8. Varner, Natasha. “Sold, Damaged, Stolen, Gone: Japanese- American Property Loss During WWII” https://densho.org/sold-damaged-stolen-gone-japanese-american-property-loss-wwii/. April 4, 2017. Web

This article describes the losses and poor compensation of the Japanese-Americans when they were sent to the Internment Camps. Many of them were only given 7-10 days to sell their land and goods otherwise it would be seized by the government. Many individuals ended up losing restaurants that were custom built, had their agriculture tools stolen from those who were “leasing” and had their stores and homes destroyed & lost. This article provides specific numbers and information regarding how much in total (approximately) was lost in damages and the little amount that was given back as compensation. The article is written as a blog from a source with many of the managing staff being Japanese- Americans and have their own sources from individuals with family members that have endured the struggles described. This information provides useful because it gives more description on how quick belongings and businesses were lost and how they were horribly compensated. 

9. Ferguson, Edwin E. “The California Alien Land Law and the Fourteenth Amendment” https://scholarship.law.berkeley.edu/cgi/viewcontent.cgi article=3652&context=californialawreview. Volume 35, Issue 1. March 1947

        This article gives more historical context describing how the Alien Land Laws came into effect in California. It started from laws made for Chinese Immigrants and were redone for Japanese Americans. It is stated in the article how prejudice and unnecessary the laws were, but Californians stayed persistent in making the laws official in hopes of less immigration from Japanese individuals. The article goes into great detail of dates that specific laws were brought into the political court and were turned down or readjusted and has a large list of its own citations to review from the 1940’s and earlier. This information is different from the other articles because it isn’t taking the point of view from an innocent Japanese-American, but from an American party already recognizing the injustices from the Alien Land Laws.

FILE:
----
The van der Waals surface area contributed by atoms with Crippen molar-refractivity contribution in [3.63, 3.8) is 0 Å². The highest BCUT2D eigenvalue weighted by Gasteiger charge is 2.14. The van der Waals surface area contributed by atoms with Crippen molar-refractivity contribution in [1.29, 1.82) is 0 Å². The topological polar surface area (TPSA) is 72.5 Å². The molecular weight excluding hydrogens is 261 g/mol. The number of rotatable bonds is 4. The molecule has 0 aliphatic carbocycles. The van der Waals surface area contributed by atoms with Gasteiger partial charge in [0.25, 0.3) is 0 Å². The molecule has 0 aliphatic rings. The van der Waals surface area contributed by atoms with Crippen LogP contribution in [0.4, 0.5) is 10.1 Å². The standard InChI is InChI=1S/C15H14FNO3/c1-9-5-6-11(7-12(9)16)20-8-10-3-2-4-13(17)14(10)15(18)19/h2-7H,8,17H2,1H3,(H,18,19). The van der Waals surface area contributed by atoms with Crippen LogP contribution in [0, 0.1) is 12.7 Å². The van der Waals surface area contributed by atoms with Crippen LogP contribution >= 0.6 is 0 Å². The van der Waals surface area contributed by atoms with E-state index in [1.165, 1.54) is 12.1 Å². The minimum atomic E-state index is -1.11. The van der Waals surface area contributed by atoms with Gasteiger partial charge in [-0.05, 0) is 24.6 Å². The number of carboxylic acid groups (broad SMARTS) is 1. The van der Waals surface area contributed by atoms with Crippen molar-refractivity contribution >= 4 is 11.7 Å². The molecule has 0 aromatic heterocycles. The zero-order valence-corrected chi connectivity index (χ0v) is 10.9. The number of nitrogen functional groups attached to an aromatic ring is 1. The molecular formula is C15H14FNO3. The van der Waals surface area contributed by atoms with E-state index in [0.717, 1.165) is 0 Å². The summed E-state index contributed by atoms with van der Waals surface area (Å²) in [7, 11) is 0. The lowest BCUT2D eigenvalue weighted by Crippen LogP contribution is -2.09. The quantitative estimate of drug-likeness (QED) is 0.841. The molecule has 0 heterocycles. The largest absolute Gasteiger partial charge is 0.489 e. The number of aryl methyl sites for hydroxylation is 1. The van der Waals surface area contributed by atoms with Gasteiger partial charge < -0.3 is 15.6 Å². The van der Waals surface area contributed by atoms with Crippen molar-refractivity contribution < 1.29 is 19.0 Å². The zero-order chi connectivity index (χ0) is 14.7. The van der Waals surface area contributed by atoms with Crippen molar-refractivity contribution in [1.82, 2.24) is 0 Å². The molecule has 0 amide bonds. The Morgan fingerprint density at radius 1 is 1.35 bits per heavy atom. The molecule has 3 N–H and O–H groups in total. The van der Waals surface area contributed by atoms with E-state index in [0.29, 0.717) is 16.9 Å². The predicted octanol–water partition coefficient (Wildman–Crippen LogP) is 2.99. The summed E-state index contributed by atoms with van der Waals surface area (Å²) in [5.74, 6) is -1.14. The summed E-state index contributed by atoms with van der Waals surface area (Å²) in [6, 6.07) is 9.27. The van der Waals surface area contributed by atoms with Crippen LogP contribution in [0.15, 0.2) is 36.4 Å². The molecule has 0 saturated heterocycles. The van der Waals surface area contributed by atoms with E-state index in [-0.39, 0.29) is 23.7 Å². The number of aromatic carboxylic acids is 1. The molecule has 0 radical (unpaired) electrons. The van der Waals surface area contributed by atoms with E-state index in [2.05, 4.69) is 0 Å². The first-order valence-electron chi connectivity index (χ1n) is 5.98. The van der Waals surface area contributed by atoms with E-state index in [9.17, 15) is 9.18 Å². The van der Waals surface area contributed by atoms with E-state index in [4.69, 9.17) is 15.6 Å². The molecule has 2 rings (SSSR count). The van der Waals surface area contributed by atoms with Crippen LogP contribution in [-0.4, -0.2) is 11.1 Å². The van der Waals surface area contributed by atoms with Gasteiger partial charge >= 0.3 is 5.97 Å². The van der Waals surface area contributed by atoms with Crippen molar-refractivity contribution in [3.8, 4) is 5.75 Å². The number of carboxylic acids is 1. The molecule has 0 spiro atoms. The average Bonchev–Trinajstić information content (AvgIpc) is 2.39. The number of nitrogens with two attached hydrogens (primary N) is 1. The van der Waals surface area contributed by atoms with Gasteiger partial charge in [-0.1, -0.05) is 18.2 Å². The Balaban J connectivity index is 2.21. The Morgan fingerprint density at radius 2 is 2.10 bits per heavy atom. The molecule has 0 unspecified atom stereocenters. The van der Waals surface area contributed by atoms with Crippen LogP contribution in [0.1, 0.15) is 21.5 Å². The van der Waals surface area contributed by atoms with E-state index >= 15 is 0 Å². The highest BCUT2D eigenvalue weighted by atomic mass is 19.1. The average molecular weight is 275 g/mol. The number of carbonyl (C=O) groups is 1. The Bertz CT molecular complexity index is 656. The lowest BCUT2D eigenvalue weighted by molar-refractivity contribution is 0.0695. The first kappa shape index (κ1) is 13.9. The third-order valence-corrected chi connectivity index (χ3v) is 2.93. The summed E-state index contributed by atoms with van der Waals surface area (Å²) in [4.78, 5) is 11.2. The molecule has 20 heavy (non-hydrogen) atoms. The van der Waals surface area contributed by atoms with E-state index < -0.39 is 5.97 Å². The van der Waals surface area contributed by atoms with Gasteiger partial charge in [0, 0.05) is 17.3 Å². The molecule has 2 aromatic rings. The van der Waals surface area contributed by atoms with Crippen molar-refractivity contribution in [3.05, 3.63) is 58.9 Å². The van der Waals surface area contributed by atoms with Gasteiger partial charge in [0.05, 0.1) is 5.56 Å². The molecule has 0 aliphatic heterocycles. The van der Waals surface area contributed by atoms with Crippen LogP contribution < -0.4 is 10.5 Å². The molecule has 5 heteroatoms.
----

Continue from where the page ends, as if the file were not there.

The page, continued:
10. Hallstead, William. “The Niihau Incident.” HistoryNet, 7 Dec. 2016 http://www.historynet.com/the-niihau-incident.htm. Accessed 10/25/2018

This article goes in depth into the Ni’ihau Incident, a event that is often overshadowed by the Pearl Harbor attacks. After the Pearl Harbor attack, one of the fighter pilots, Shigenori Nishikaichi, crash landed in the Hawaiian Island of Ni’ihau. One of the natives, Howard Kaleohano found the wreckage site and helped the pilot, but also taking away his sidearm and papers. The natives welcomed Nishikaichi with opened arms and asked the Harada’s, who were Japanese Americans, to help translate. The pilot demanded Kaleohano to return the firearm and papers but was denied. Although the news of the Pearl Harbor attacks had not yet reached Hawaii, the tension between America and Japan was widely known. To get back his firearm and important military papers, Nishikaichi conspired with Harada. In the end, multiple Hawaiian natives were injured, Nishikaichi was killed by a native Hawaiian, and Harada took his own life. The Ni’ihau Incident was a major factor in the Internment of Japanese Americans. The general public’s opinion of the Japanese was already at an all time low after the Pearl Harbor attacks, and the Ni’ihau Incident made it even worse. Americans began to fear that more Japanese Americans were loyal to Japan and many supported the internment camps. This article gives us the background information of what actually led up to the decision to sign Executive Order 9066.